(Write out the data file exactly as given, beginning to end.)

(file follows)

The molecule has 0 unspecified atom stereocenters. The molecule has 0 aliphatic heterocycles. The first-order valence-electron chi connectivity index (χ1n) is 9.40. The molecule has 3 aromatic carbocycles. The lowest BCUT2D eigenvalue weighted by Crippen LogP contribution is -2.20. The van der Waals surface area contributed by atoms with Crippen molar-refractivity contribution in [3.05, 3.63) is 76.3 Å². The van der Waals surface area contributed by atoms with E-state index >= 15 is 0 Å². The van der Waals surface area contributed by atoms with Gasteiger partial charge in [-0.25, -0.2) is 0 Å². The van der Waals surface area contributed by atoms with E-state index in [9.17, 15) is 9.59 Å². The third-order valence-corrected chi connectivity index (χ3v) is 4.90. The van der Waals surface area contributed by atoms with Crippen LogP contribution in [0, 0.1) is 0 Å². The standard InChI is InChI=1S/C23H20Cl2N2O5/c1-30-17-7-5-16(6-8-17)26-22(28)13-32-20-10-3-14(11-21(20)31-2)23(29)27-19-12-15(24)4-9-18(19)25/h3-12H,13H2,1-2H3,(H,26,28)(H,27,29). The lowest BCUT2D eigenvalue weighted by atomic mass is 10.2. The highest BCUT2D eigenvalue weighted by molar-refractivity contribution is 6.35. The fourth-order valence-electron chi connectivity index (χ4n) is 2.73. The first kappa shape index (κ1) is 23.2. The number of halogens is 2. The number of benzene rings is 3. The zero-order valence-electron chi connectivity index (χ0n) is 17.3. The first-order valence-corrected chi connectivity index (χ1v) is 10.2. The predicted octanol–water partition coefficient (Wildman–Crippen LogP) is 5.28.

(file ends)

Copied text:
The molecule has 0 unspecified atom stereocenters. The molecule has 0 aliphatic heterocycles. The first-order valence-electron chi connectivity index (χ1n) is 9.40. The molecule has 3 aromatic carbocycles. The lowest BCUT2D eigenvalue weighted by Crippen LogP contribution is -2.20. The van der Waals surface area contributed by atoms with Crippen molar-refractivity contribution in [3.05, 3.63) is 76.3 Å². The van der Waals surface area contributed by atoms with E-state index >= 15 is 0 Å². The van der Waals surface area contributed by atoms with Gasteiger partial charge in [-0.25, -0.2) is 0 Å². The van der Waals surface area contributed by atoms with E-state index in [9.17, 15) is 9.59 Å². The third-order valence-corrected chi connectivity index (χ3v) is 4.90. The van der Waals surface area contributed by atoms with Crippen LogP contribution in [0, 0.1) is 0 Å². The standard InChI is InChI=1S/C23H20Cl2N2O5/c1-30-17-7-5-16(6-8-17)26-22(28)13-32-20-10-3-14(11-21(20)31-2)23(29)27-19-12-15(24)4-9-18(19)25/h3-12H,13H2,1-2H3,(H,26,28)(H,27,29). The lowest BCUT2D eigenvalue weighted by atomic mass is 10.2. The highest BCUT2D eigenvalue weighted by molar-refractivity contribution is 6.35. The fourth-order valence-electron chi connectivity index (χ4n) is 2.73. The first kappa shape index (κ1) is 23.2. The number of halogens is 2. The number of benzene rings is 3. The zero-order valence-electron chi connectivity index (χ0n) is 17.3. The first-order valence-corrected chi connectivity index (χ1v) is 10.2. The predicted octanol–water partition coefficient (Wildman–Crippen LogP) is 5.28.